Area Food Pantries Try To Watch What They Mete
Tuesday, July 29, 2008; Page A01
It was the maraschino cherries that did it.
"Are you trying to kill me?" the woman asked Ted Pringle, director of food and clothing for Bread for the City, the District's largest food pantry. "I'm a diabetic. I can't have these."
The jar -- a contribution from a well-meaning donor -- had been accidentally packed into the woman's monthly food bag. But the incident crystallized a disconnect that had long troubled Pringle.
Upstairs, doctors at Bread for the City's medical clinic were treating people with hypertension, high cholesterol and diabetes. They were telling clients to eat less salt and cut down on refined sugars. But the same folks were getting food bags that contained soup packed with sodium and cereals with high-fructose corn syrup.
Something wasn't right.
Such occurrences are prompting Bread for the City and food pantries across the country to rethink how they stock their shelves. Pringle no longer orders soup unless he can get a low-sodium variety. Brown rice, which is more nutritious and has more fiber, is sometimes given out instead of white. These days, clients might open their bags to find that whole wheat pasta has replaced the familiar boxes of neon orange macaroni and cheese.
His and other agencies have brought on nutritionists to teach clients how to prepare healthier food or educate them about reading food labels. In Vermont, food pantries are trying to control the amount of sodium and additives in the foods they distribute by cooking from scratch, said Ross Fraser, spokesman for America's Second Harvest, a national network of food banks. Workers there make stews from fresh meat and vegetables and flash-freeze them for distribution.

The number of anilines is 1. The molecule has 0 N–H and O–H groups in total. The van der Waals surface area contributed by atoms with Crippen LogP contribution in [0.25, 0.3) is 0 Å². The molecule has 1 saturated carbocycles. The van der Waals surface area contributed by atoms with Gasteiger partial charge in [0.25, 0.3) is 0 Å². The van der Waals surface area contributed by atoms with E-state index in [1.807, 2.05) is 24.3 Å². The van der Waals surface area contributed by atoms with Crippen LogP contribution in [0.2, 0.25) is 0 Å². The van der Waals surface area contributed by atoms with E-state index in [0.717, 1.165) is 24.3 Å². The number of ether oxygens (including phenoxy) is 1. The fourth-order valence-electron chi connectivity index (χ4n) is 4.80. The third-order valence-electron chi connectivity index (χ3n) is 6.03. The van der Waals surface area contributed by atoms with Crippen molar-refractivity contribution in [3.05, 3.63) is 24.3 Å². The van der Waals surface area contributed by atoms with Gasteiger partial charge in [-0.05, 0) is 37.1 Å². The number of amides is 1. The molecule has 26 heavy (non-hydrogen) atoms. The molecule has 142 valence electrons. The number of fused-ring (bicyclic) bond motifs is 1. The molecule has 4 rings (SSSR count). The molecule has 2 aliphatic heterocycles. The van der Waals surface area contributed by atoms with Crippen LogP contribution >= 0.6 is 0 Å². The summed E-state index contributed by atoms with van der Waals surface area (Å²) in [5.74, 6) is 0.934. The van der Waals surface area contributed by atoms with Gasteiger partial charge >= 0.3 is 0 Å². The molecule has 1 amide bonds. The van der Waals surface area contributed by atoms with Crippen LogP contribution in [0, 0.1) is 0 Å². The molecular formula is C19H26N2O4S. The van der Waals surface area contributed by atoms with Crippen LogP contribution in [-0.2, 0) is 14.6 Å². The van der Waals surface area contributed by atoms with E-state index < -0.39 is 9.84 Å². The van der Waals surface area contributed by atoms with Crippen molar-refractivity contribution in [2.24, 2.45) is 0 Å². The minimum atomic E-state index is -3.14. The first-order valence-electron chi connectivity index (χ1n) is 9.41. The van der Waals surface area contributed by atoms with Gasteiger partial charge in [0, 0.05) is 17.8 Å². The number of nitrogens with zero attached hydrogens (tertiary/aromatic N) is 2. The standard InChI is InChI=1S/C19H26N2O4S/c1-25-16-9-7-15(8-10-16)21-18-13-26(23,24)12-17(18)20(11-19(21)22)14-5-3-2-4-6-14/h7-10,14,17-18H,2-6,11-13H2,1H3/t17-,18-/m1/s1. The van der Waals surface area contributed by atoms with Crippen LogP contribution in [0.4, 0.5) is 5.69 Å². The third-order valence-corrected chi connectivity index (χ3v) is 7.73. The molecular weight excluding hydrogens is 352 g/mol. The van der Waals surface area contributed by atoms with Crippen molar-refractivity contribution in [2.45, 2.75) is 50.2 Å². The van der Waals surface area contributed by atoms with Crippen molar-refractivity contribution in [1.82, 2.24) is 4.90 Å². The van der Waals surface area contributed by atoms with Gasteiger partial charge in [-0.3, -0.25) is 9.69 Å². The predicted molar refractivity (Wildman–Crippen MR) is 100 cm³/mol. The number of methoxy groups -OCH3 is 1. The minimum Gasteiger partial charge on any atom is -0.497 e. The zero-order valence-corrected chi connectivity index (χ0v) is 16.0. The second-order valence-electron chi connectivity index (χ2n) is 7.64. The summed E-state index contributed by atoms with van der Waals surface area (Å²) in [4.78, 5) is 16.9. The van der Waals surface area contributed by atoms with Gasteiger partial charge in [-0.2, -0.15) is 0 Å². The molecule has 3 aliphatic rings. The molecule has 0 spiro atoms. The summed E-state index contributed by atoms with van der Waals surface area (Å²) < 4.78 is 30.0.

Manna Food Center in Montgomery County has a nutritionist on loan from food service contractor Sodexho who helps ensure that the baskets given out are healthy, said Tim Lanigan, the nonprofit organization's director of food collection.
The Capital Area Food Bank, the largest in the Washington region, has hired a full-time nutritionist and offers a six- to eight-week course on healthy grocery shopping and cooking. Almost one-third of the 20 million pounds of food it gives away annually is fresh produce. "A lot of people don't tie food and nutrition and health together, and they're very interrelated,'' said Lynn Brantley, the food bank's president and chief executive.
"It requires a shift in thinking," said Sharon Gruber, a nutritionist recently hired by Bread for the City to help revamp its offerings and help clients think more carefully about what they eat. "We want to give people the calories they need to survive, but we also want the food to be nutritious and tasty."
The shift is fueled largely by concerns about the growing number of Americans who are overweight, a condition that can lead to such chronic diseases as hypertension and diabetes. According to surveys by the Centers for Disease Control and Prevention, the prevalence of obesity among adults between 20 and 74 has more than doubled, from 15 percent in a 1976-80 survey to 32.9 percent in 2003-04. The percentage of children who are obese has tripled since 1980.
Add to that the fact that obesity rates tend to be higher among minorities and low-income people -- a significant percentage of the population served by such groups as Bread for the City -- and Gruber said it's clear agencies such as hers must act.